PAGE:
So, the answer to your question is to find how much down force gets applied to the vehicle through the towing hitch, and then adjust the tire pressures to match that change and keep the contact area the same. Note that the downforce will affect the rear wheels more than the front, though it may actually reduce the download on the front wheels by trying to tip the vehicle's nose in the air - in which case you might need to reduce the front tire pressure. (But that is only likely to be the case if you are trying to exceed the vehicle's rated maximum towing capacity.)

Note, the down force change is not the same as the weight of the trailer being towed, assuming the hitch and drawbar are the right ones for the job. You may need to adjust the drawbar to "level" the trailer and get the recommended down load - the wrong value can make the trailer "snake" at high speeds, for example.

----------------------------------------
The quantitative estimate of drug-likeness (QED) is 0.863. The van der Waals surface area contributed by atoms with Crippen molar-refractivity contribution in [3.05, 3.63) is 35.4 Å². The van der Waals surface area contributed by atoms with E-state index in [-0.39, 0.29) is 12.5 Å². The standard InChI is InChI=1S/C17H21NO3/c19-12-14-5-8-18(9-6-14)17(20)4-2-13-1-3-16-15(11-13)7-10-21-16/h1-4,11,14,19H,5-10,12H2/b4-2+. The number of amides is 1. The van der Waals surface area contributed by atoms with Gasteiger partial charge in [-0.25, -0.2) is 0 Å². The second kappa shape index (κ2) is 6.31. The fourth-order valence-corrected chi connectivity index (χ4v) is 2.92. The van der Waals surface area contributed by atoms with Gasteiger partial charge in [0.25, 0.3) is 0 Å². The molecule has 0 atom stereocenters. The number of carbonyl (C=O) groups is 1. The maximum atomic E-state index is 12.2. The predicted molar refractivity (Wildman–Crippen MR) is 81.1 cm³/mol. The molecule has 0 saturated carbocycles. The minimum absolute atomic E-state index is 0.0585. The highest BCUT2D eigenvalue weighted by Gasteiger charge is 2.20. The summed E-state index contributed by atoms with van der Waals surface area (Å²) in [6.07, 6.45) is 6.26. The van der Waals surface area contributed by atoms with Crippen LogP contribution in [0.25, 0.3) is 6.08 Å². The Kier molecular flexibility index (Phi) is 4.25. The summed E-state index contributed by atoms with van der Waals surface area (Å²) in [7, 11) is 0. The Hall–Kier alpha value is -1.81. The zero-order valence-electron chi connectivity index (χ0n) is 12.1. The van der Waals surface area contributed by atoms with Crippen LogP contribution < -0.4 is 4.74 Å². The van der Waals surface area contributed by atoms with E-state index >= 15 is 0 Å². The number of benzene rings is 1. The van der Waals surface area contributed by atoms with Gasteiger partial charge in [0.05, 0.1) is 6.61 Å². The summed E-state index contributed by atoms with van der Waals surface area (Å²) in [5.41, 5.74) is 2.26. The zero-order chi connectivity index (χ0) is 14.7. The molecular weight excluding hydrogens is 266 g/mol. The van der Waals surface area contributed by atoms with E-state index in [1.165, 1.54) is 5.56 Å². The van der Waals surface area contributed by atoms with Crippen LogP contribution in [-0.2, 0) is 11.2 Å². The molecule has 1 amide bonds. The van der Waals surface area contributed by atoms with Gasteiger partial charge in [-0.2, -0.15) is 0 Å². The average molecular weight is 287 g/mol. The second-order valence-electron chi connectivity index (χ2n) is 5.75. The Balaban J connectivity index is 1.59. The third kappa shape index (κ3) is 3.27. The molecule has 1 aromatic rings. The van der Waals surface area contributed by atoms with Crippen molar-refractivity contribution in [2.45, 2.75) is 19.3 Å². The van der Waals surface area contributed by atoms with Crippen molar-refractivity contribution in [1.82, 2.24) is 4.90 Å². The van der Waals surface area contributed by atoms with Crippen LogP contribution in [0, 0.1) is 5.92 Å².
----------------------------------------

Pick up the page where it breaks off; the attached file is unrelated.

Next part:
The vehicle handbook is the best source of the correct pressure changes, not "some guys on the internet." Getting it wrong could be life threatening!

As another answer said, you need to change the pressures when you hook up the trailer and restore them as soon as you are done. Don't drive the vehicle for long distances or at high speed with the wrong pressures when not towing!


I think the terms you're using - over-inflate and under-inflate - aren't the best descriptors.

There's a maximum tire pressure, around 50 psi for many tires. Inflating past that PSI would be over-inflating - but I don't think that's what you mean by over-inflating. I think you mean, inflating them past what most people inflate them to - around 30 or 35 PSI. (If I am incorrect about this assumption, say so)